- JoNova - https://joannenova.com.au -

There have been far bigger Antarctic icebergs than the latest A68 Larson C berg

CNN is  “freaking out” about the latest large iceberg. But John Sutter doesn’t mention that there was an iceberg twice its size in the year 2000 which was 11,000km2, and that as long ago as 1967, two other icebergs of a similar size were recorded. Thanks to John McLean for the links.

UPDATE:  Tony Heller has found a newspaper story about an even bigger one from 1956. This monster iceberg was allegedly 334km x 96km or 32,000 km2.  (h.t John of Cloverdale).

UPDATE #2: Monster bergs are everywhere. Lazzara lists two other massive icebergs as well as B15 that occurred in just 18 months: A38 in Oct 1998 was  7,600km2 and A43 in May 2000 was almost as big as B15, being 9,250km2. h/t WS All three of these were larger than the current “freak”.

When it comes to long term trends in iceberg sizes, the only scientific answer is “who knows”. Satellite records are so short, if a bigger iceberg broke off in say, 1811, how the heck would we find out? Not much is left of an iceberg 100 years later. What kind of proxy could show it ever existed — ancient stone carvings of satellite pics from ancient Greece?

The latest 2017 Larson C iceberg is 5,800 square kilometers and weighs a “trillion tons”. But back in 1967, two icebergs calved — one of 7,000km2 and one of about 5,000 km2:

Swithinbank (1969), basing on analysis of the ESSA-3 satellite imageries, reports that in 1967—68 two giant icebergs were seen in the eastern part of the Weddell Sea, measuring 70 by 100 km, and 45 by 100 km respectively, with total area of about 11.000 km.

— Birkenmajer, 1980

Apparently the smaller of these two was called “Trolltunga” and floated around til 1978. (See the map far below). Sadly, the real Trolltunga was pre-youtube, no photos I can find, except of the region in question.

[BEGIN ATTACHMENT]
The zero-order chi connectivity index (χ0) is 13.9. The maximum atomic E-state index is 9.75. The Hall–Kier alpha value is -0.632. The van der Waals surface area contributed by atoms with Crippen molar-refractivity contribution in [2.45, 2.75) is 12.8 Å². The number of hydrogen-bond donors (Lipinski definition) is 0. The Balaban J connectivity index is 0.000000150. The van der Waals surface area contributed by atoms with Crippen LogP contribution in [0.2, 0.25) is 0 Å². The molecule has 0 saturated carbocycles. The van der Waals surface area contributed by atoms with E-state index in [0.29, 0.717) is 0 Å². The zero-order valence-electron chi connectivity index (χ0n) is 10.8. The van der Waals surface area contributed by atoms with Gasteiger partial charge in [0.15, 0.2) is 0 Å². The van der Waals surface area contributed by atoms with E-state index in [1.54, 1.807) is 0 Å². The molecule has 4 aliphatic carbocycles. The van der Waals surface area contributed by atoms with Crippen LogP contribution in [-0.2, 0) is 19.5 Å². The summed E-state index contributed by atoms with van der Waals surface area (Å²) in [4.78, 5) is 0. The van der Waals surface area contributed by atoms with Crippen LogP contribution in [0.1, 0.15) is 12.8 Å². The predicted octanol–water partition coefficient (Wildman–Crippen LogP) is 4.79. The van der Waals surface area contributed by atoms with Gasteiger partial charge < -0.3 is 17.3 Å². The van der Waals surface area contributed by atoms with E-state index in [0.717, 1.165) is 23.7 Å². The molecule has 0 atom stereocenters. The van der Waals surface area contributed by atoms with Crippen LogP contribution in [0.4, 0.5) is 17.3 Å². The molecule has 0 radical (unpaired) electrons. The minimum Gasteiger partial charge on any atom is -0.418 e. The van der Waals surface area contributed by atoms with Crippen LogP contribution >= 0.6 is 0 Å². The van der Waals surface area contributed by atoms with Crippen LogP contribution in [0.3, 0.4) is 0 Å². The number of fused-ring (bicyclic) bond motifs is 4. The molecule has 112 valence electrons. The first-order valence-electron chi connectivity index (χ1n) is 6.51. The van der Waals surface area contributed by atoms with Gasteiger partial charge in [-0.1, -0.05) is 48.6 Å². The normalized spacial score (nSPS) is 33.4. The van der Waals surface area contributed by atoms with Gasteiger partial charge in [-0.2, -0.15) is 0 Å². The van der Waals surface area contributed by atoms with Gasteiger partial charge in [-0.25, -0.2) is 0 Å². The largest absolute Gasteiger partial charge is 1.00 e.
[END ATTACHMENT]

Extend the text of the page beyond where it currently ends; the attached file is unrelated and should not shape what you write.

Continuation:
Trolltunga, large iceberg, 1967.

This is the Trolltunga region. The little iceberg on the left is not “Trolltunga 1967” which was around 45km  x 100km.

But an even larger iceberg apparently was  B15 — nearly 11,000 square kilometers in the year 2000:

Wesche:  B15 …. This giant iceberg—the largest observed from satellite (dimensions of 295 km × 37 km [28])—calved from the Ross Ice Shelf in March 2000.

The B15 iceberg on youtube.

B-15 iceberg, largest satellite recorded iceberg, photo.

B-15 iceberg, largest satellite recorded iceberg, photo.


If I read this correctly, we are talking about ice that takes a century or even 2,000 years to go from the “grounding line” to the front. The Grounding line is the last point that the ice sheet touches land. The part beyond that is hanging out over the ocean:

We were mainly interested in the differences of residence times dependent on the density of surface patterns on the 15 km strip along the ice front. In case of very dense patterns we found that the ice needs between 78 and 968 years to move from the grounding line to the ice front. For less dense patterns we obtained a range between 140 and 2,764 years. — Wesche 2013

 In Table 3 of Wesche, there are ten potential calving fronts greater than 200km wide spread over four sectors of Antarctica. It’s just a matter of time before another big berg breaks off.

For the curious, Encycploedia Britannica  has this map and path of Trolltunga, which bounced around near the Antarctic coast for years before heading into the Atlantic Ocean, where it still took a year to melt. Strangely Encyclopedia Britannica has no article any more.

Path, Antarctic Iceberg, massive Trolltunga, 1967-1978.

And in other unrelated but curious news, apparently Winston Churchill was considering using an iceberg as an aircraft carrier in WWII.


Birkenmajer, K. (1980)  The last stages of Trolltunga drift in the Weddell Sea, Antarctica *, Polish polar research, 1, 2-3, 235-237.

Lazzara, M.A.; Jezek, K.C.; Scambos, T.A.; MacAyeal, D.R.; van der Veen, C.J. On the recent calving of icebergs from the Ross ice shelf. Polar Geogr 2008, 31, 15–26.

Wesche et al (2013) Calving Fronts of Antarctica: Mapping and Classification, Remote Sensing 20135(12), 6305-6322; doi:10.3390/rs5126305

9.8 out of 10 based on 105 ratings